The 4 Types Of Red Light Violations And How To Stop Them

By Jim Baxter, NMA President

Intersection safety issues usually break down into four general problem areas. Each of these situations has unique qualities that defy a universal solution.

1) Red light violations just at the moment of signal change.
These are the bread and butter of ticket camera industry. They are also the most easily corrected violations. The vast majority of drivers willingly comply with traffic lights, and they want to comply — there is no coercion necessary.

This kind of violation is usually rectified by increasing the yellow light time a second or two.

To really do it right, a speed survey should be conducted to determine normal approach speeds for an intersection (85th percentile) and then starting with three seconds for approach speeds of 25 MPH or less and going up one half second for each five MPH increase in approach speed, up to six seconds. When approach speeds hit 40 to 45 MPH, an active warning sign properly placed upstream of the intersection is also a valuable tool.

2) Accidental entry later in the light cycle.
This sometimes involves impairment; drugs, alcohol, health, or vision. Distractions are another possibility — including noisy children, cell phone use, spilled drinks, tuning the radio and roadside activity. Fatigue can be a factor as well.

These are the kinds of crashes that often generate headlines. Serious injuries and fatalities.

There are several things that can be done to minimize these crashes, including:

  • Making sure the lights are highly visible.
  • Increasing the signal head size.
  • Adding “backers” or other devices that help to differentiate the lights when there is high ambient light behind the light head (low sun in the east or west.)
  • Using high intensity bulbs designed specifically for traffic lights.
  • Removing tree branches, conflicting signs, of anything else that might obscure the traffic light will help to get the attention of the dull and distracted.

Clarifying signage and lane markings can reduce inadvertent entries into the intersection. Synchronizing traffic lights with the intention of minimizing traffic interruptions decreases the opportunities for accidentally entering on a red light. It also reduces travel time, fuel consumption, emissions, noise, and vehicle wear and tear.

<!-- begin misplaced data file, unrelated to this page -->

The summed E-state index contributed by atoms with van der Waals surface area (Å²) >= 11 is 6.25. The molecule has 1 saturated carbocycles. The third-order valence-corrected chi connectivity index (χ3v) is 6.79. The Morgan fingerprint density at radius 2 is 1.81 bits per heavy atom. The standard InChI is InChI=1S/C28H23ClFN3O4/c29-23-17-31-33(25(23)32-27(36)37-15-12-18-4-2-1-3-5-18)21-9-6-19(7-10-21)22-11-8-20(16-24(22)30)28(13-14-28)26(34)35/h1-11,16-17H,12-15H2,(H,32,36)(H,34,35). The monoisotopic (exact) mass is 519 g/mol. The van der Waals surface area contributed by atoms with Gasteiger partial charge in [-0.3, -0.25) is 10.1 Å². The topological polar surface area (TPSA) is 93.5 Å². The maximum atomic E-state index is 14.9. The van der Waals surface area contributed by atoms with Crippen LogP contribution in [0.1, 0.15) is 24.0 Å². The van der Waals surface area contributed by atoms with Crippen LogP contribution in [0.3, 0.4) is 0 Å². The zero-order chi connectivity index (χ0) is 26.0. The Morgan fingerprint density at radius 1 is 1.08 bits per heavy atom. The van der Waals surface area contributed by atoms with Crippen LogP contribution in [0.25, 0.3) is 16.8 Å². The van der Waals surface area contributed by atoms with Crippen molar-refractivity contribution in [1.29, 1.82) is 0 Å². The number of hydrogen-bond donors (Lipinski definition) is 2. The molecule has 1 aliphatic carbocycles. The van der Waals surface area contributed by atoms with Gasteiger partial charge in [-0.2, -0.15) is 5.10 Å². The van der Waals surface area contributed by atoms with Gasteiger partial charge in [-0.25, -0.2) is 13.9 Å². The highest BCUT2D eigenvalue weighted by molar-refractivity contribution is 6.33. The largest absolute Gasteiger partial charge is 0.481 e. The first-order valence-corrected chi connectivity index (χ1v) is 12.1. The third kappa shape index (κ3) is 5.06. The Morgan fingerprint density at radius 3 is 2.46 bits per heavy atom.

This is also where an “all red” phase can sometimes be of value. Currently, all red phases are typically used to compensate for short yellow durations, but their ultimate value is more likely to be an empty intersection during an accidental entry.

3) Intentional entries against the light.
Intentional entries include:

  • Emergency vehicles.
  • Attempts to elude.
  • Entries when lights fail to cycle.
  • Entries during periods when there is no traffic.

As most people know, emergency vehicles can be equipped with devices that allows them to momentarily control traffic lights. This requires compatible signals. The same technology could be employed to address “attempts to elude” by shutting down all entries to relevant intersections. However, this latter application may not be currently available.

On occasion, smaller vehicles fail to activate the sensors that initiate a traffic light cycle. While this is an irritant to the affected motorist it is not a serious safety problem and some states have addressed this by allowing the motorist to proceed against the light when it is safe to do so.

A combination of newer signal technology, where light cycles are activated by the presence of vehicles, or the use of flashing yellow and flashing red during periods of very light traffic should largely eliminate illegal entries against the light when the light is really not needed for traffic control purposes.

4) Congestion inspired violations.
One of the most commonly mentioned red light violations in urban areas is the left turn after the light has turned red, even when there is left turn arrow.

There are multiple options to addressing this problem, but sometimes congestion is so severe that the only solution is to prohibit the left turn at this location.

Some possible solutions:

  • Traffic light synchronization.
  • Longer left turn arrows during peak traffic times.
  • Right turn/U-turn combinations.
  • More left turn opportunities before and after the problem intersection.
  • Improve the underlying infrastructure.

Clearly, this kind of congestion problem is not improved by adding a red light ticket camera.

This short rundown on traffic engineering solutions to intersection safety problems is not the last word on this subject. However, it’s important to note that the suggestions and recommendations mentioned above actually address the causes of intersection accidents and propose proven solutions.

Conversely, the substitution of red-light ticket cameras will not address the causes of these accidents. In fact, they will cause more accidents.

The ultimate “value” of these cameras is to generate revenue from the failure of communities to properly manage, maintain, and operate their traffic light systems. Hardly an ethical endeavor.

Image Credit: rawmustard

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